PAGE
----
In its simplest form, steel is an alloy of Iron and Carbon. It can be hardened if it contains sufficient, but not too much, Carbon. Theoretically, this range is from 0.008%C to 2.08%C (by weight) but for our purposes 0.5% to 1.2%C represents a steel that is practical to use for knife making.

When plain carbon steels (alloys primarily of iron and carbon only – they all contain a little silicon and manganese for other reasons) are hardened by heat treatment they rely on Iron Carbide to impart hardness to the structure. Carbon contents of up to 0.8%C improve the hardenability of the steel structure and the higher the Carbon content the higher the hardness of the steel will be after hardening. Once the alloy contains more than 0.8% Carbon free carbides are also formed in the steel structure and these will, in addition to the blade hardness, help to keep the cutting edge sharper for longer.

There are also other elements that will form harder (and some very much harder) carbides that iron will. On a Knoop hardness scale some of these carbides are over twice as hard as Iron Carbide eg chromium, molybdenum, silicon and vanadium carbides. These other alloying elements can also toughen the hardened steel if added in the correct proportions and a blade with an improved toughness and a greater ability to retain an edge is produced. However, (there’s always a however in Metallurgy – it’s a science of compromise!) add too much and the steel will be impossible to use as it will crack when being forged and/or heat treated.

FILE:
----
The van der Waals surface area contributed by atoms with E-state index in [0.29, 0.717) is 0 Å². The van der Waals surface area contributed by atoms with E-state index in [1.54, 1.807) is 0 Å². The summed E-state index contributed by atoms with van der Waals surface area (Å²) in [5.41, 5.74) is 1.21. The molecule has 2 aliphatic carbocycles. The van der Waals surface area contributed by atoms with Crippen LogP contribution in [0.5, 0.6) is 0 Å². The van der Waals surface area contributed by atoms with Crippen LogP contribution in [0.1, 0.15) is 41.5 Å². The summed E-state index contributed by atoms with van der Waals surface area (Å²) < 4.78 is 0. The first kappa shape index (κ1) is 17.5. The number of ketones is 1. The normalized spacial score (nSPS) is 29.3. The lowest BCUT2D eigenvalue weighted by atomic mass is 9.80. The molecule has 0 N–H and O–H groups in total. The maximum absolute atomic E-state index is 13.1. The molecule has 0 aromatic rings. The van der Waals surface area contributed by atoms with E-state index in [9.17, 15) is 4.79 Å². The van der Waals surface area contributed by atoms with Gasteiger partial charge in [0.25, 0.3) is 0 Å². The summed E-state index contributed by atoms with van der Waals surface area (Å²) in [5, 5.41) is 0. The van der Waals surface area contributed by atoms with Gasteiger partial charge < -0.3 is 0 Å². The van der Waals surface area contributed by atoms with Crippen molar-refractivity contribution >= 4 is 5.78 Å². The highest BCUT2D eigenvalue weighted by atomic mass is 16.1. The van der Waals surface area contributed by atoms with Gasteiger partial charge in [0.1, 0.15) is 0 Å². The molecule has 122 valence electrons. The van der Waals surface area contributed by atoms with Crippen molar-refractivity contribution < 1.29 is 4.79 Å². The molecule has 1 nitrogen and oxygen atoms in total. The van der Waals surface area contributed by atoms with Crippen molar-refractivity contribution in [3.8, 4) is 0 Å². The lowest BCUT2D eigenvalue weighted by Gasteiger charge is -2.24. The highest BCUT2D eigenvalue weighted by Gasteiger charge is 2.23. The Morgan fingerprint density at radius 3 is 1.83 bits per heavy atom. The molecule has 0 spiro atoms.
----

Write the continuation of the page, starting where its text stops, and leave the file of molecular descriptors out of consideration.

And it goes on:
Carbon steels in general use for knife making in South Africa mostly fall into the Alloy Carbon Steel category. Examples are AISI 5160, En45, Bohler K600 & AISI O1 (gauge plate & Bohler K460 are the same as O1). Plain carbon steels would be the likes of AISI 1055, 1070 & 1080. AISI D2 is a high alloy tool steel that’s not quite stainless – I’ll discuss this steel in a later article on Stainless Steels.

At present, only one of the knives I make comprise of Carbon Steel – the Bulldog Bush WP – the image at the top. Because it is carbon steel I can “selectively harden” the blade so that only the cutting edge is hard. The spine of the blade remains springy and tough and can thus cope with the chopping, prying etc that it will see in Bushcraft use. Carbon Steel is also thicker (6mm instead of 4mm) to give it more weight for these activities.